The Maricopa County attorney’s office is one of the largest public prosecutorial agencies in the nation, and the work goes far beyond just prosecution. Adel has a transition team in place, helping to identify high-level strategic priorities, including the formation of citizen advisory boards to help further one of her primary goals: being collaborative.
“When I say collaborative, it’s not just with the community and the public,” she said. “I want to collaborate with the courts, law enforcement, other stakeholders, legislators, people that just want to see our criminal justice system be the best it can be.”
She’s made a strong initial impression, garnering several high-profile endorsements in her first month on the job.
“As a proven rule-of-law prosecutor and champion of victims' rights, I’m proud to endorse Allister Adel for Maricopa County attorney,” said Mark Brnovich, Arizona’s attorney general. “Her expertise and professionalism will serve the people of Maricopa County and provide a strong partner for all of Arizona’s prosecutorial agencies in our shared commitment to the administration of justice.”
She received similar praise from former U.S. Sen. Jon Kyl, a longtime colleague of one of her most influential mentors, John McCain.
“Allister Adel is uniquely qualified to continue to serve as Maricopa County attorney,” Kyl said. “She has a strong record as a law-and-order prosecutor, and has a strong reputation in the greater Phoenix legal community. She is a thoughtful, careful attorney who will seek justice on behalf of innocent victims in Maricopa County.”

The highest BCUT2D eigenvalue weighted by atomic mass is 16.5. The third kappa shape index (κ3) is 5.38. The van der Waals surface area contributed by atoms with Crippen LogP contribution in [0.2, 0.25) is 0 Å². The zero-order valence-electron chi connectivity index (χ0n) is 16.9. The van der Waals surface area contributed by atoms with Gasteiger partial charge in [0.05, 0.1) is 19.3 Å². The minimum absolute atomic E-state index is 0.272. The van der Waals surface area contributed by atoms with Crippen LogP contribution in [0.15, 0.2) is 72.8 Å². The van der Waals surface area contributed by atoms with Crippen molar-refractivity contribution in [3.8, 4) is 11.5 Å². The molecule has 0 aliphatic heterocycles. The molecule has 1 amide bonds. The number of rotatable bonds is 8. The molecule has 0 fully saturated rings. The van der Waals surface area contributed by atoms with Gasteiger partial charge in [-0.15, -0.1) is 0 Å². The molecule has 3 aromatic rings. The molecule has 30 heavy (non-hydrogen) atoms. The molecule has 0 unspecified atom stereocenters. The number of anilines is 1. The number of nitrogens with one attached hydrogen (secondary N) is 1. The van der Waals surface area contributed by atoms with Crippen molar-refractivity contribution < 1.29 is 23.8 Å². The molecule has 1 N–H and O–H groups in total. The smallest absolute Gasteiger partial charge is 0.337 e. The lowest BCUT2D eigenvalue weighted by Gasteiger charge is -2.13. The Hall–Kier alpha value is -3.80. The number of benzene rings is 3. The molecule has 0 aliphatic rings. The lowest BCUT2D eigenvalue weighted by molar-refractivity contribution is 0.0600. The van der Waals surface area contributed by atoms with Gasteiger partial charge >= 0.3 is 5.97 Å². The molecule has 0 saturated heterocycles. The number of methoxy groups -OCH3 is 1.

While Adel wants to improve collaboration outside the office, she’s looking inward as well. She says she never wants to be the type of person to make decisions in a vacuum, so she welcomes different opinions. And she wants to ensure a strong relationship between the executive team of the county attorney and everyone else in the office.
“I want everyone to have a very keen understanding that the work they do matters,” she said. “I want everyone to see how it fits into our mission. Whether you're doing data entry, whether you're a prosecutor, whether you're in the civil division, you’re a paralegal or you're doing support work in information technology, the work you do matters. The people here are amazing. They are so proud to be in this organization, and it's my job to make sure that they continue to do the great work that they do.”
The honor of being chosen to lead such an agency is still somewhat surreal.
“I still pinch myself,” she said. “It is a dream come true.”